This research unequivocally confirms that the general patterns observed in the San Francisco Bay Area, and those observed by other researchers, also exist for the Greater Los Angeles (SCAG) region. Although certain details vary, the general pattern is strikingly similar. This suggests the need for state-wide reform, enacted either at the state or federal level, which are more far-reaching than reforms such as SB 9, and more comprehensive than piecemeal municipal reforms.

Absent such reform, the pattern of racial and economic exclusion is likely to persist, if not worsen, locking Californians into a cycle of inequality of opportunity and outcomes from which they may never escape.

APPENDIX: Methodology for zoning categorization

Data procurement: Zoning shapefiles for each city in the region were gathered from multiple sources, including the SCAG MPO repository, city planning/GIS or relevant departments, and ESRI’s ArcGIS Hub in the listed order to ensure we have the most updated shapefiles to conduct our analysis.

Zoning categorization: We reviewed municipal code documents for each city within the region to clearly identify each zone within the city. By referencing city ordinances for each unique zone in each municipality, we recorded the type of housing development permitted and conditionally permitted as follows:

  • P: permitted as right. We did not include building types that were permitted for accessory use only.
  • C: conditionally permitted; requires review; requires minor use permit

And we sorted the zones into three categories:

  • Single Family Residential: This includes single-family zones, low-density zones, agricultural zones (if single-family homes are permitted), and estate zones. This category usually permits detached single-family homes or two detached single-family homes on the same lot or parcel, but not duplexes. The zone is not classified as single-family residential if it only permits the following: caretaker’s residence, employee housing, or live-work units.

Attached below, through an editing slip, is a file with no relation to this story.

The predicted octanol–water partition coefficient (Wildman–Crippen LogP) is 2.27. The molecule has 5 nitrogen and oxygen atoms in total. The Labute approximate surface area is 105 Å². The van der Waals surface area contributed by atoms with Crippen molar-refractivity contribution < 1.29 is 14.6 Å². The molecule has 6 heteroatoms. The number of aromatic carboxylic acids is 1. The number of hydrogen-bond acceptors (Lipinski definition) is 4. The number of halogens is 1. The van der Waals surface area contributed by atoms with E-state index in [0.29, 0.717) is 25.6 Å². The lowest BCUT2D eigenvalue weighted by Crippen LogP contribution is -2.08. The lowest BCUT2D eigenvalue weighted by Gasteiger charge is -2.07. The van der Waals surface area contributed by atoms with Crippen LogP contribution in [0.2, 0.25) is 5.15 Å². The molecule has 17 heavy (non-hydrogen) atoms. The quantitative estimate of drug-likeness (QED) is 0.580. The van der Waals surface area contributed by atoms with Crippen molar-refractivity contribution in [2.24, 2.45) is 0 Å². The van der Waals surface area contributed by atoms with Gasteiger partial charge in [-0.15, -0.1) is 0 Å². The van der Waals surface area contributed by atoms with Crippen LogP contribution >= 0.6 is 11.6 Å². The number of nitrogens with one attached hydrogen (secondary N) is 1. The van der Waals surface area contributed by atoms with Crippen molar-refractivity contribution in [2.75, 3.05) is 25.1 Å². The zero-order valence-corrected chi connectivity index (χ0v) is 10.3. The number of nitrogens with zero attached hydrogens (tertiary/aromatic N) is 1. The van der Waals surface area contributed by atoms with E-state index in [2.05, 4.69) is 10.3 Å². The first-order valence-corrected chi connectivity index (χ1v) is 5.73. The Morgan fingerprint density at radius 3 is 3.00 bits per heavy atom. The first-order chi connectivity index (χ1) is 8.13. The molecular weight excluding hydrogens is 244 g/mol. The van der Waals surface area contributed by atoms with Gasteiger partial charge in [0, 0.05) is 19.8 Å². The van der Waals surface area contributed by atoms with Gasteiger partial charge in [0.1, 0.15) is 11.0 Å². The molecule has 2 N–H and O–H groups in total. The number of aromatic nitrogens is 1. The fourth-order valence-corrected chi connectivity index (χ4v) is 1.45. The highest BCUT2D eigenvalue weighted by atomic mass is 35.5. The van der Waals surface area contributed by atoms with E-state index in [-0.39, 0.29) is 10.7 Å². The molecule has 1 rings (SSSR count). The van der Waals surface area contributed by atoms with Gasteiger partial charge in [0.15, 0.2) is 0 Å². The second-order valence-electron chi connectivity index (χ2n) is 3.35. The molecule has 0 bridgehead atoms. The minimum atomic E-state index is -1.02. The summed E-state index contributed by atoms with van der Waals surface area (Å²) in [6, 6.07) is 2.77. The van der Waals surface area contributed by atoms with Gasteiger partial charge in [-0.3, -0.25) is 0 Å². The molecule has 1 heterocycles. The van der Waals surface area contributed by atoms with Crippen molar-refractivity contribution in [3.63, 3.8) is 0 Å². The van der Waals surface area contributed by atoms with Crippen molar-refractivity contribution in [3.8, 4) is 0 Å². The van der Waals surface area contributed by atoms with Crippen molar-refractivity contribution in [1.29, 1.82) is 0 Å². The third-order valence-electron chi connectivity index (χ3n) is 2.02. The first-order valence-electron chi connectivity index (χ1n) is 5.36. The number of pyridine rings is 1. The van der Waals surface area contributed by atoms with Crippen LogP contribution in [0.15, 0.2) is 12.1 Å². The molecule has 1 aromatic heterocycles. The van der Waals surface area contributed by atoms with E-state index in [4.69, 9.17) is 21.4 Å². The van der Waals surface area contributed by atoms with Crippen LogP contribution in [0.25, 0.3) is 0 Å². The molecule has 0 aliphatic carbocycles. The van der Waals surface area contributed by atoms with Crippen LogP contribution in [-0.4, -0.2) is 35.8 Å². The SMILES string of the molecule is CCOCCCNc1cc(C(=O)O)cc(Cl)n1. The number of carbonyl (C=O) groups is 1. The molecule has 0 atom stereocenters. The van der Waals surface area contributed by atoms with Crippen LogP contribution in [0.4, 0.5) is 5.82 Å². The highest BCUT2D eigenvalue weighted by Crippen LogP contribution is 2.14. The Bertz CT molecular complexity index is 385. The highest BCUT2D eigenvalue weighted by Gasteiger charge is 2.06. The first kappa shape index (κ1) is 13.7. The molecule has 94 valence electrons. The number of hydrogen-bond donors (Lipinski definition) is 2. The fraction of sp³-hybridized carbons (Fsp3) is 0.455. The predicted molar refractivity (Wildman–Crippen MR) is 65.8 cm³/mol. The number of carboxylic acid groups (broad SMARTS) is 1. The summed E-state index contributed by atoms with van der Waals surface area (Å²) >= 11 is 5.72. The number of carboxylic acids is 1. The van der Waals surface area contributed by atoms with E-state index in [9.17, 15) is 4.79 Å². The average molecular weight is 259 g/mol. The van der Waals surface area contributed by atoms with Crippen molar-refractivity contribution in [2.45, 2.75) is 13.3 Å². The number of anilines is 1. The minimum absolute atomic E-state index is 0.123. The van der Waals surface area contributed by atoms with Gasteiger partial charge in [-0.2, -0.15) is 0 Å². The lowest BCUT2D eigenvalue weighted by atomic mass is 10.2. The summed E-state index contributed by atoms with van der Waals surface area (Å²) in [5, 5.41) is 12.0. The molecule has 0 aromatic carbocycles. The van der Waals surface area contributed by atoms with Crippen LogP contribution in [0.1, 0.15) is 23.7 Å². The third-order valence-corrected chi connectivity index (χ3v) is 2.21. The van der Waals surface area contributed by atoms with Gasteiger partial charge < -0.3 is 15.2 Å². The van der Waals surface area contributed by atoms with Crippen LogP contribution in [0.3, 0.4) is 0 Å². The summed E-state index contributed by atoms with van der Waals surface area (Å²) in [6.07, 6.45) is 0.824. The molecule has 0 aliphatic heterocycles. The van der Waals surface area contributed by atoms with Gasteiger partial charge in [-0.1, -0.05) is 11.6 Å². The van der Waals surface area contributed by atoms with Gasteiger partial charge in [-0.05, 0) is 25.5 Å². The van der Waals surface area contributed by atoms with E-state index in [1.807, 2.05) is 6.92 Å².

• Other Residential: This includes both multi-family residential and mixed-use residential.
    • Multi-family residential includes attached two family homes, condos, apartments, town homes, and mobile homes (parks). Additionally, if a zone’s intent allows for both single-family homes and any of the multi-family housing above, it is sorted into the multi-family category. This category does not include employee housing and student housing.
    • Mixed-Use Residential is land designated to blend multiple uses inclusive of residential use. This includes zones that are not strictly residential but permit or conditionally permit residential uses, e.g., industrial/commercial zones where residential uses are permitted or conditionally permitted, commercial zones where residential units are allowed in commercial buildings, mixed-use zones, or office professional districts that permit single-family homes.
  • Non-residential/unknown: This zone includes all other zones which are not residential. This includes open space, public districts, commercial zones, and industrial zones that do not allow residential uses. Non-developable land such as right-of-way, railroad, highway, water body, and marshland are included in this category.

We prioritized and focused on the intent and the purpose of the zone to sort the zones into one of the three categories: non-residential/unknown, single-family, and other residential. For example, a residential zone intended for both single-family and multi-family developments would be classified in the other residential category (which includes multi-family zones), even if multi-family is only conditionally permitted. This is because the zone’s intention was for both single-family and multi-family developments.

When the intent and purpose of the zone was unclear, we classified the zone based on what is permitted in the zone. For example, consider a “general residential” zone that does not specify whether it is strictly for single-family homes in its intent. If it permits single-family homes but only conditionally permits multi-family homes, it would be classified in the single-family category. And if it permits both single-family homes and multi-family homes, it would be classified in the other residential category. Since we prioritized the zone’s stated intent and purpose in the city ordinance, we would only rely on the permitted use if the intent and purpose was unclear.